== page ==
Broomcorn And Broom Making traces the migration of the main broomcorn-growing regions westward until the 1960s when they were centered in Oklahoma, Colorado, New Mexico, and Texas. Since then broomcorn farming and broom manufacturing diminished dramatically in this country.

A sense of the importance of this industry in the past can be garnered from this headline featured on the May 22, 1904 New York Times:

The Musical, Magical, and Metaphorical Brooms

While brooms have dwindled in significance a a crop and economic force, they nonetheless thrive in certain realms.

Aphorisms and quotations, for example, are replete with brooms:

  • “Confession of errors is like a broom which sweeps away the dirt and leaves the surface brighter and clearer. I feel stronger for confession.” Mohandas Gandhi
  • “The only man who makes money following the races is one who does it with a broom and shovel” Elbert Hubbard
  • “A new broom sweeps clean, but the old broom knows the corners” Irish Sayings quotes

Consider the traditional witch’s transport

… and Harry Potter’s Firebolt.

And Firebolt begat – illegitimately – a very special broom for the girls, described, for example, at The Morning News and Utterpants,

Perhaps best of all, however, is the Robert Johnson blues number, “Dust My Broom:”

And I’m gettin’ up in the morning, I believe I’ll dust my broom,
I’m gettin’ up in the morning, I believe I’ll dust my broom,
Girl friend, the black man you been loving’, girl friend, can get my room.

I’m gonna call up China, see is my good girl over there.
I can’t find her on Philippines Islands, she must be in Ethiopia somewhere

  1. Yes, DrHGuy is a tad behind schedule. 2007 was not the Year Of The DrHGuy, who, in fact, spent most of that 365 day span in survival mode. Hunkered down, it turns out, is not the posture most conducive to literary production. []
  2. The list revision is a necessity because, as it well known, DrHGuy has too much integrity and respect for his readers not to alert them to such changes, however trivial or obscure, in his autobiographical data. That’s just the kind of DrHGuy he is. []
  3. I even recall that at one time there were 24 oil wells operating around the capitol, a fact I just confirmed at The (Oklahoma City) Journal Record, Jul 26, 2001. []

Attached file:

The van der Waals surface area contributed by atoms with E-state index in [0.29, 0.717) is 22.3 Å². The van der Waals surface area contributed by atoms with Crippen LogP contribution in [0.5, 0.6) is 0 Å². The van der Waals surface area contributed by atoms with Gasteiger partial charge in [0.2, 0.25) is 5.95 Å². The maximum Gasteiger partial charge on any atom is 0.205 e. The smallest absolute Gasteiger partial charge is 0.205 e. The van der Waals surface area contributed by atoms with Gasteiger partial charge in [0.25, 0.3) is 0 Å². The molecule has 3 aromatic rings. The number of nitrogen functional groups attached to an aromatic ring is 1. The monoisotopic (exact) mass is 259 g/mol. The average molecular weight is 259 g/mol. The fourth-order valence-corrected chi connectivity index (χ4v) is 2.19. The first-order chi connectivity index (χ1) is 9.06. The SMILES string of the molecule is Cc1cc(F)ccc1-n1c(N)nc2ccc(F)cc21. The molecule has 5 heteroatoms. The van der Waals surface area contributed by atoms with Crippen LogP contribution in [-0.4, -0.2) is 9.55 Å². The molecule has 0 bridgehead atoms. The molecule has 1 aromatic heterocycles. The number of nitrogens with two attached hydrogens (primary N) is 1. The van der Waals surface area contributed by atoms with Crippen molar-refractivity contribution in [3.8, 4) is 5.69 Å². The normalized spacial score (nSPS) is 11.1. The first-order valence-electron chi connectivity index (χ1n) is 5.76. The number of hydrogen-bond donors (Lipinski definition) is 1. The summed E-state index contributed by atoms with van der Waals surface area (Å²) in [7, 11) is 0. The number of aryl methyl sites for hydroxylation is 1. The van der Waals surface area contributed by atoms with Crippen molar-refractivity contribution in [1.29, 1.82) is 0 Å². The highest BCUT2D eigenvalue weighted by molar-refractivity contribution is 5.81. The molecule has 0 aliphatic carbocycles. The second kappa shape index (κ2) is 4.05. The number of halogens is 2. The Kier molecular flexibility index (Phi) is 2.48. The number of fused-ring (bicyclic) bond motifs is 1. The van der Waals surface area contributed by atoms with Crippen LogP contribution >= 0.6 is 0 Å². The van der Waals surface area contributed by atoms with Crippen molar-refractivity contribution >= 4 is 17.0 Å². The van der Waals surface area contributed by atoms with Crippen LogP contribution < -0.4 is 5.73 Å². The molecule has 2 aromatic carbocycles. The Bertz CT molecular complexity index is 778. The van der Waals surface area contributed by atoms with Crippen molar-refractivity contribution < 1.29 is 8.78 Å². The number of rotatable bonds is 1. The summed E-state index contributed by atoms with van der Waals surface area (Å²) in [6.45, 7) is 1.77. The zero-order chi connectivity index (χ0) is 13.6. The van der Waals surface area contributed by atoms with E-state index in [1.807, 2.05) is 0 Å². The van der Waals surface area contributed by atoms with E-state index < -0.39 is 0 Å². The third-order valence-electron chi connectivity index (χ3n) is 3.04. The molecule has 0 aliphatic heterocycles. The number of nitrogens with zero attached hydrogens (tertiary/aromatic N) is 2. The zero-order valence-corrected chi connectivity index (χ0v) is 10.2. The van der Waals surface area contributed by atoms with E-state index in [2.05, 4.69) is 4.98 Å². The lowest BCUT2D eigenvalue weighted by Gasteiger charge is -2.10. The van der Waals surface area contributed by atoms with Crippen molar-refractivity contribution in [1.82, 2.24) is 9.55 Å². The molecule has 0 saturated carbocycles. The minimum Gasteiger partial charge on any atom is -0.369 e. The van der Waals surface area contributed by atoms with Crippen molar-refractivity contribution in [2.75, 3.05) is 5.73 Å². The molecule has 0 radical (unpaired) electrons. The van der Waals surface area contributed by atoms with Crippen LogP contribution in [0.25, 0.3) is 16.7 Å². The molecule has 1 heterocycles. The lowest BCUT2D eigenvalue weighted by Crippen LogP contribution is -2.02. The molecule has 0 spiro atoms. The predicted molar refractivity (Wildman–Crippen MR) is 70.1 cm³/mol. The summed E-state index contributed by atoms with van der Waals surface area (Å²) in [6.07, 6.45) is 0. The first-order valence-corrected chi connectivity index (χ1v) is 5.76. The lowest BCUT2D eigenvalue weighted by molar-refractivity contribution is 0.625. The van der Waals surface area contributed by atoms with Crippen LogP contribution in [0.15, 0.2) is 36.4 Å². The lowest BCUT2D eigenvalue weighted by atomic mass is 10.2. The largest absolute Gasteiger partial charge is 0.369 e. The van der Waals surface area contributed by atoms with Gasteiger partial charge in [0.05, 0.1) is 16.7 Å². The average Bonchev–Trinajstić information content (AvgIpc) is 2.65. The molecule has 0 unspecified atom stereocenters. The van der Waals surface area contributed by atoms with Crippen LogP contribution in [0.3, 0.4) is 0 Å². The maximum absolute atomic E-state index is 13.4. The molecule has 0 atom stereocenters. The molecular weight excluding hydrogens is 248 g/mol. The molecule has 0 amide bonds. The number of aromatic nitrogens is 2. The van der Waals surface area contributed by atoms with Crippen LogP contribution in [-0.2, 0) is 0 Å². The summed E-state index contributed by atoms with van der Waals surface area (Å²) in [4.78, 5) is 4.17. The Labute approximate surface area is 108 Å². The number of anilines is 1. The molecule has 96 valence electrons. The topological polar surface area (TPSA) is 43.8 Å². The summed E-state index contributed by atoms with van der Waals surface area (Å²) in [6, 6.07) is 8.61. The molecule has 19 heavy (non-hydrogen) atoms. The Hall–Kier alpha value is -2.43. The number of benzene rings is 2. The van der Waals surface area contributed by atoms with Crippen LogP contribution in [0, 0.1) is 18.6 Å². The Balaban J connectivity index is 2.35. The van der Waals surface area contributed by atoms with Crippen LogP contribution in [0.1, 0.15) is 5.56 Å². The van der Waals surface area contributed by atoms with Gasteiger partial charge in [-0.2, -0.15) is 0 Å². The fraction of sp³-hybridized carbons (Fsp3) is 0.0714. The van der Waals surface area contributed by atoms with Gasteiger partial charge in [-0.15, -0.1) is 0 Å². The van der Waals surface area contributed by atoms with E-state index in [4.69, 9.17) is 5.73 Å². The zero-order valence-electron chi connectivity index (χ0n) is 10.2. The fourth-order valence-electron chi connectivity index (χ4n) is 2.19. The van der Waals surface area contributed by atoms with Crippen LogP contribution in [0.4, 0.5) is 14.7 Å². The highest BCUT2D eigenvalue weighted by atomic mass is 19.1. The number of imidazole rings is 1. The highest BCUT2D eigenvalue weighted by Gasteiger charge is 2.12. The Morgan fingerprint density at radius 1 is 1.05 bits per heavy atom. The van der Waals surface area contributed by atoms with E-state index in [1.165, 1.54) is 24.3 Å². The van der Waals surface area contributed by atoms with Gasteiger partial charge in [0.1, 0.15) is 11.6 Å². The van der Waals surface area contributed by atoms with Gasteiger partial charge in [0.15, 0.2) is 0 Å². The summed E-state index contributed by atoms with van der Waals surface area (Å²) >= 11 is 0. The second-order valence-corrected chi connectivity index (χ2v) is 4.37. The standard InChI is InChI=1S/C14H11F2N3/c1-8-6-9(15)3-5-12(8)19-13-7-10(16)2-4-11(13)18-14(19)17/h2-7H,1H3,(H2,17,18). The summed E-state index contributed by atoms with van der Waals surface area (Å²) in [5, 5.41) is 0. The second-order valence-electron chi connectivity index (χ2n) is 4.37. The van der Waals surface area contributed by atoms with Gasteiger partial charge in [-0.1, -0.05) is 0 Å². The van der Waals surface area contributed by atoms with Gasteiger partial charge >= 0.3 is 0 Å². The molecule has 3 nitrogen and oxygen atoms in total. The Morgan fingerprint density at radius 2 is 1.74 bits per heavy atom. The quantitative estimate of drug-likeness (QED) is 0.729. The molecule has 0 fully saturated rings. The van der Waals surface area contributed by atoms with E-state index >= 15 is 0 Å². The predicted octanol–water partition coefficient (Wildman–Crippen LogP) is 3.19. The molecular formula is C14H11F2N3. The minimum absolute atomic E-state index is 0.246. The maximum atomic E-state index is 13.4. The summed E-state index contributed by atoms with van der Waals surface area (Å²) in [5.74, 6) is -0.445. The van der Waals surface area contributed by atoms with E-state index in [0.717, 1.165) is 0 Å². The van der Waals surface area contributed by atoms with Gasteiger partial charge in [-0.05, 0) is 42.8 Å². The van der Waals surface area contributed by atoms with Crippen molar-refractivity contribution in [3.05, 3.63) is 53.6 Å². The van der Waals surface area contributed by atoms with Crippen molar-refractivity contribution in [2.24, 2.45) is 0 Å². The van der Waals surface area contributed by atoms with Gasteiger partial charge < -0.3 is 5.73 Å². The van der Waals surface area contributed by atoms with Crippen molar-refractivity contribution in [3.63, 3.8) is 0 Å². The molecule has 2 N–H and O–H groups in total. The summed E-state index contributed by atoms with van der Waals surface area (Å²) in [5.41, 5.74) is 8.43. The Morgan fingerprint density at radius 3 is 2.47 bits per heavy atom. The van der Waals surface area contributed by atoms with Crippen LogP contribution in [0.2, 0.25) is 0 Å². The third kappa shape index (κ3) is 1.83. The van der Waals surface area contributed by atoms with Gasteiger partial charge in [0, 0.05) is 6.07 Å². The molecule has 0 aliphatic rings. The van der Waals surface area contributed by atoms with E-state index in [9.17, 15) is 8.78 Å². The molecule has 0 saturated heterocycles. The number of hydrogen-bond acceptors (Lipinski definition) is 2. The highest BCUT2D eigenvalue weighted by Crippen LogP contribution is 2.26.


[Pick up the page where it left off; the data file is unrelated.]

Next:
4. The dome was added in 2002, which, as it turns out, was a year or two after I completed my Oklahoma state history course []
  5. “Oklahoma is” refers to the 1960s, the period during which I memorized this factoid in preparation for an examination. []
  6. The corn species, Sorghum vulgare technicum, has two acceptable spellings, “broomcorn” and “broom corn.” []
  7. DrHGuy’s investigations have not yielded the most vital information about this transaction; e.g., was the broom given in commemoration of a special occasion such as a wedding anniversary or was it a simple nonobligatory “I love you” gesture? Were comments perhaps muttered that were not recorded and lost to history, perhaps something along the lines of “Levi, the broom is very nice, one of the best I’ve ever been blessed to use, but I was hoping for a bolt of linen or a comb of honey or maybe a new ox?” Or was 1797 part of a Golden Era during which wives were appreciative of the husbands’ gifts, even if they were kitchen appliances? []
  8. Broom Shop []
  9. See What Is Broomcorn []
  10. See What Is Broomcorn []
  11. See Arbitral Panel Established Under Chapter Twenty Of The North American Free Trade Agreement []
  1. Pingback: Dust my broom at Agricultural Biodiversity Weblog

  2. Fabiola takes a moment away from sweeping the edges of her carpets to thank DrHGuy for the mention (and the excellent and fascinating corn broom facts).

    Fabiola is completely delighted with her broom, with the singular exception of the fact that Fabiola’s Fella invariably laughs then asks Fabiola where she is going, when he happens upon her with broom in hand.

    One of these days, the Fella is going to discover that corn brooms really CAN fly.